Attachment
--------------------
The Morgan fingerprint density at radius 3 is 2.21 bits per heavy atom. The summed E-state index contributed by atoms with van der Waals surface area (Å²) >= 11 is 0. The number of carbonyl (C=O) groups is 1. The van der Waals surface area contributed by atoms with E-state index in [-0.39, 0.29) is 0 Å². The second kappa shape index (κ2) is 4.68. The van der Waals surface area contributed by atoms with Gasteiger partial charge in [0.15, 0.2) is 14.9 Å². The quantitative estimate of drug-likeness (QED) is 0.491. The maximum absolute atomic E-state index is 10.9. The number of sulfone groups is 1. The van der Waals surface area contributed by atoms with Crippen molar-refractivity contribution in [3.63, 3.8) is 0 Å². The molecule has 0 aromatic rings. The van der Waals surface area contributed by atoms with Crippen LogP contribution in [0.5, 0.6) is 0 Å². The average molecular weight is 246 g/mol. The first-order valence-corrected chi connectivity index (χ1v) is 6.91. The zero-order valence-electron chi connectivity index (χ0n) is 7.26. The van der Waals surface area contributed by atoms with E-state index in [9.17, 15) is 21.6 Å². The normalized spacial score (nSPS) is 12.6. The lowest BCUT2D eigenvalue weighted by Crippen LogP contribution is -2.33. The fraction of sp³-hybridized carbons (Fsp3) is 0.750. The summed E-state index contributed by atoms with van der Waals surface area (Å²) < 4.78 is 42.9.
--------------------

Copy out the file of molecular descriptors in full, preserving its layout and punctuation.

The Morgan fingerprint density at radius 3 is 2.21 bits per heavy atom. The summed E-state index contributed by atoms with van der Waals surface area (Å²) >= 11 is 0. The number of carbonyl (C=O) groups is 1. The van der Waals surface area contributed by atoms with E-state index in [-0.39, 0.29) is 0 Å². The second kappa shape index (κ2) is 4.68. The van der Waals surface area contributed by atoms with Gasteiger partial charge in [0.15, 0.2) is 14.9 Å². The quantitative estimate of drug-likeness (QED) is 0.491. The maximum absolute atomic E-state index is 10.9. The number of sulfone groups is 1. The van der Waals surface area contributed by atoms with Crippen molar-refractivity contribution in [3.63, 3.8) is 0 Å². The molecule has 0 aromatic rings. The van der Waals surface area contributed by atoms with Crippen LogP contribution in [0.5, 0.6) is 0 Å². The average molecular weight is 246 g/mol. The first-order valence-corrected chi connectivity index (χ1v) is 6.91. The zero-order valence-electron chi connectivity index (χ0n) is 7.26. The van der Waals surface area contributed by atoms with E-state index in [9.17, 15) is 21.6 Å². The normalized spacial score (nSPS) is 12.6. The lowest BCUT2D eigenvalue weighted by Crippen LogP contribution is -2.33. The fraction of sp³-hybridized carbons (Fsp3) is 0.750. The summed E-state index contributed by atoms with van der Waals surface area (Å²) < 4.78 is 42.9.